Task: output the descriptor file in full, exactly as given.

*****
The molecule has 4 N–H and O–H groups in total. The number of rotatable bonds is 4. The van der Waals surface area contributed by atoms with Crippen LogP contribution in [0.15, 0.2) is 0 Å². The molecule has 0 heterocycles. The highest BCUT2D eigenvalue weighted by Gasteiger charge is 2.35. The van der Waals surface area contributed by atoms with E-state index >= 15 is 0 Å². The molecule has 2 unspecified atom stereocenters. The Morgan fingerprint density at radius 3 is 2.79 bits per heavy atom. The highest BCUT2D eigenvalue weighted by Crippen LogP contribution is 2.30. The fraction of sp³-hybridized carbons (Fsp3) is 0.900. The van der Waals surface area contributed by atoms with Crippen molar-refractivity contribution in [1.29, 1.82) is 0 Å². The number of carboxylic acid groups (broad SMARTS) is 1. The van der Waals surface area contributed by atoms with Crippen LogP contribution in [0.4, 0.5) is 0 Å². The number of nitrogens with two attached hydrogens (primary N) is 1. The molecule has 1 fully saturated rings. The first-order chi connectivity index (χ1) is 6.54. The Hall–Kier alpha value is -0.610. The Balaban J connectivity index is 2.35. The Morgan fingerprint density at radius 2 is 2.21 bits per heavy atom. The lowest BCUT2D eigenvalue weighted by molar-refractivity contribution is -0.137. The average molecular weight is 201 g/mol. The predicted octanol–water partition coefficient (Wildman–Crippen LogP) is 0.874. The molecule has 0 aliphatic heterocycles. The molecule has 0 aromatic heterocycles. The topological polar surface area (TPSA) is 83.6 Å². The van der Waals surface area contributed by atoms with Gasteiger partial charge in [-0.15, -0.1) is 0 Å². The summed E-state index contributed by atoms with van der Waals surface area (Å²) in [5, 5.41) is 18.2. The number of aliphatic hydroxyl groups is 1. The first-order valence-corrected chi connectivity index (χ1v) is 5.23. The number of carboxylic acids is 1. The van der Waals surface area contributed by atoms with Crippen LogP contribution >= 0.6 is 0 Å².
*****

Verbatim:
The molecule has 4 N–H and O–H groups in total. The number of rotatable bonds is 4. The van der Waals surface area contributed by atoms with Crippen LogP contribution in [0.15, 0.2) is 0 Å². The molecule has 0 heterocycles. The highest BCUT2D eigenvalue weighted by Gasteiger charge is 2.35. The van der Waals surface area contributed by atoms with E-state index >= 15 is 0 Å². The molecule has 2 unspecified atom stereocenters. The Morgan fingerprint density at radius 3 is 2.79 bits per heavy atom. The highest BCUT2D eigenvalue weighted by Crippen LogP contribution is 2.30. The fraction of sp³-hybridized carbons (Fsp3) is 0.900. The van der Waals surface area contributed by atoms with Crippen molar-refractivity contribution in [1.29, 1.82) is 0 Å². The number of carboxylic acid groups (broad SMARTS) is 1. The van der Waals surface area contributed by atoms with Crippen LogP contribution in [0.4, 0.5) is 0 Å². The number of nitrogens with two attached hydrogens (primary N) is 1. The molecule has 1 fully saturated rings. The first-order chi connectivity index (χ1) is 6.54. The Hall–Kier alpha value is -0.610. The Balaban J connectivity index is 2.35. The Morgan fingerprint density at radius 2 is 2.21 bits per heavy atom. The lowest BCUT2D eigenvalue weighted by molar-refractivity contribution is -0.137. The average molecular weight is 201 g/mol. The predicted octanol–water partition coefficient (Wildman–Crippen LogP) is 0.874. The molecule has 0 aliphatic heterocycles. The molecule has 0 aromatic heterocycles. The topological polar surface area (TPSA) is 83.6 Å². The van der Waals surface area contributed by atoms with Gasteiger partial charge in [-0.15, -0.1) is 0 Å². The summed E-state index contributed by atoms with van der Waals surface area (Å²) in [5, 5.41) is 18.2. The number of aliphatic hydroxyl groups is 1. The first-order valence-corrected chi connectivity index (χ1v) is 5.23. The number of carboxylic acids is 1. The van der Waals surface area contributed by atoms with Crippen LogP contribution >= 0.6 is 0 Å².